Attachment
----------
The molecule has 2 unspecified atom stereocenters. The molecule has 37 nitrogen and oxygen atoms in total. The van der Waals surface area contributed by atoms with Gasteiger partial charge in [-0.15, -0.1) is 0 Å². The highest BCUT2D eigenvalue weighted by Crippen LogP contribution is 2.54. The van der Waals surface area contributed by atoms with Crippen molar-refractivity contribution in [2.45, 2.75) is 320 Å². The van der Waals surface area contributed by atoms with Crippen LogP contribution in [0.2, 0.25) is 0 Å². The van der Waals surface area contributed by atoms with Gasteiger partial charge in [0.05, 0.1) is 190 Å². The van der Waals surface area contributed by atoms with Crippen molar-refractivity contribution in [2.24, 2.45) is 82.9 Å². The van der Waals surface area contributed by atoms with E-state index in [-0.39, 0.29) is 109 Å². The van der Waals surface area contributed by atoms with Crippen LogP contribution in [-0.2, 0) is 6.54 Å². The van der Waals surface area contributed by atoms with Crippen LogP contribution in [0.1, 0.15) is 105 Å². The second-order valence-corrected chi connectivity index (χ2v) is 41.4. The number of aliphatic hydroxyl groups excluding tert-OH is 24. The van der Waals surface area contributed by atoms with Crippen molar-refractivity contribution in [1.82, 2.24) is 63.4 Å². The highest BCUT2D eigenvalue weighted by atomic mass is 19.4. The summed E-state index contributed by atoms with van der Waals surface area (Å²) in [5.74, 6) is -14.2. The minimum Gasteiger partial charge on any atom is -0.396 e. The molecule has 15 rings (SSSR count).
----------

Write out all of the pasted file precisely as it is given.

The molecule has 2 unspecified atom stereocenters. The molecule has 37 nitrogen and oxygen atoms in total. The van der Waals surface area contributed by atoms with Gasteiger partial charge in [-0.15, -0.1) is 0 Å². The highest BCUT2D eigenvalue weighted by Crippen LogP contribution is 2.54. The van der Waals surface area contributed by atoms with Crippen molar-refractivity contribution in [2.45, 2.75) is 320 Å². The van der Waals surface area contributed by atoms with Crippen LogP contribution in [0.2, 0.25) is 0 Å². The van der Waals surface area contributed by atoms with Gasteiger partial charge in [0.05, 0.1) is 190 Å². The van der Waals surface area contributed by atoms with Crippen molar-refractivity contribution in [2.24, 2.45) is 82.9 Å². The van der Waals surface area contributed by atoms with E-state index in [-0.39, 0.29) is 109 Å². The van der Waals surface area contributed by atoms with Crippen LogP contribution in [-0.2, 0) is 6.54 Å². The van der Waals surface area contributed by atoms with Crippen LogP contribution in [0.1, 0.15) is 105 Å². The second-order valence-corrected chi connectivity index (χ2v) is 41.4. The number of aliphatic hydroxyl groups excluding tert-OH is 24. The van der Waals surface area contributed by atoms with Crippen molar-refractivity contribution in [1.82, 2.24) is 63.4 Å². The highest BCUT2D eigenvalue weighted by atomic mass is 19.4. The summed E-state index contributed by atoms with van der Waals surface area (Å²) in [5.74, 6) is -14.2. The minimum Gasteiger partial charge on any atom is -0.396 e. The molecule has 15 rings (SSSR count).